Dec 9, 2011
© 2014, Roadracing World Publishing, Inc.
by Michael Gougis
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American Honda's 2012 CBR1000RR. Photo by David Swarts/Roadracingworld.com.
New machines and world-level racers took the stage at the Long Beach, California stop of the Progressive International Motorcycle Show, with a supporting cast of high-level executives on hand to talk about the upcoming year.
Taking center stage was the new from the ground-up Ducati 1199 Panigale, making its official North American debut although the bike had been shown briefly in Dallas the week before, Ducati officials said.
The chassis-less or monocoque, as Ducati officials described it motorcycle is the result of Ducati engineers drawing inspiration from the "red cars and the yellow cars" in the Bologna region, and is the result of Ducati engineers having complete freedom in designing the next generation of Superbike.
"We told them, you have a blank page. You can do whatever you want "¦ you just have to redefine what is a Superbike for the next 10 years," said Dominique Cheraki, general manager of Ducati North America.
The base model lists at $17,995, pumps out 195 horsepower and weighs 361 pounds, approximately the weight of a Japanese 600cc Supersport. There are no plans for a carbon-fiber chassis version of the bike, nor an "R" version as the company has offered in the past for its Superbike-platform models, Cheraki says.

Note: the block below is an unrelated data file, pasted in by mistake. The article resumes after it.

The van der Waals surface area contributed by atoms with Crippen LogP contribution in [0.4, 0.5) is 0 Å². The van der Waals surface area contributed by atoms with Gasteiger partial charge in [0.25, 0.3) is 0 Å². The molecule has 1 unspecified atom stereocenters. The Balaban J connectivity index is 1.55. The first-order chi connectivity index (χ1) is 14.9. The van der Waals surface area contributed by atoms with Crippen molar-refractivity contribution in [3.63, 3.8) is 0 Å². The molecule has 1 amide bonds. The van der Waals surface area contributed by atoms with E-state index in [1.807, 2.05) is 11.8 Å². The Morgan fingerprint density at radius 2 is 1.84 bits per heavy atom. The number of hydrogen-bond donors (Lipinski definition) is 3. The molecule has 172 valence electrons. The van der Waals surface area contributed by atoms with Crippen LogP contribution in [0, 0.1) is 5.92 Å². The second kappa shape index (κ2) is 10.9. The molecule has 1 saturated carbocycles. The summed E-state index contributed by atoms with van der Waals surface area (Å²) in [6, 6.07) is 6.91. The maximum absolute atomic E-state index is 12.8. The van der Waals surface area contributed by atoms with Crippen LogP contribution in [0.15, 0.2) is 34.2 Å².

"At this stage, there is no reason for an 'R' model," he says. "This model has everything needed for Superbike competition."
Still, the 1199 will not see Superbike competition until the 2013 season. Cheraki says it is because Superbike racing is so highly competitive, and the machines so finely tuned, the company does not want to go racing at that level until the bike has been developed into a competitive package. At this point, there are only two or three fully-assembled 1199s in existence. There is not enough time to develop the bike before the World Superbike season starts, and Cheraki says "we do not want to show up and develop the bike during the races."
Instead, the company will race the new model in 2012 in FIM 1000cc Superstock European Championship races, gathering data to develop the 1199 into a Superbike platform.
It will be a tough year for Ducati in Superbike, with defending World Champion Carlos Checa's aging 1098R being hit with a weight penalty the result of his complete domination of the series in 2011. The six-kilogram weight penalty, Cheraki says, will result in Ducati's race bikes weighing the same as a street-ready 1198S in other words, he says, "You can go race with the lights, the turn signals, everything."
Cheraki says Ducati is hopeful that the 1199 series is as long-lived as the company's beloved 916-based series, which was a front-line Superbike for years as the company updated and refined the engine and running gear.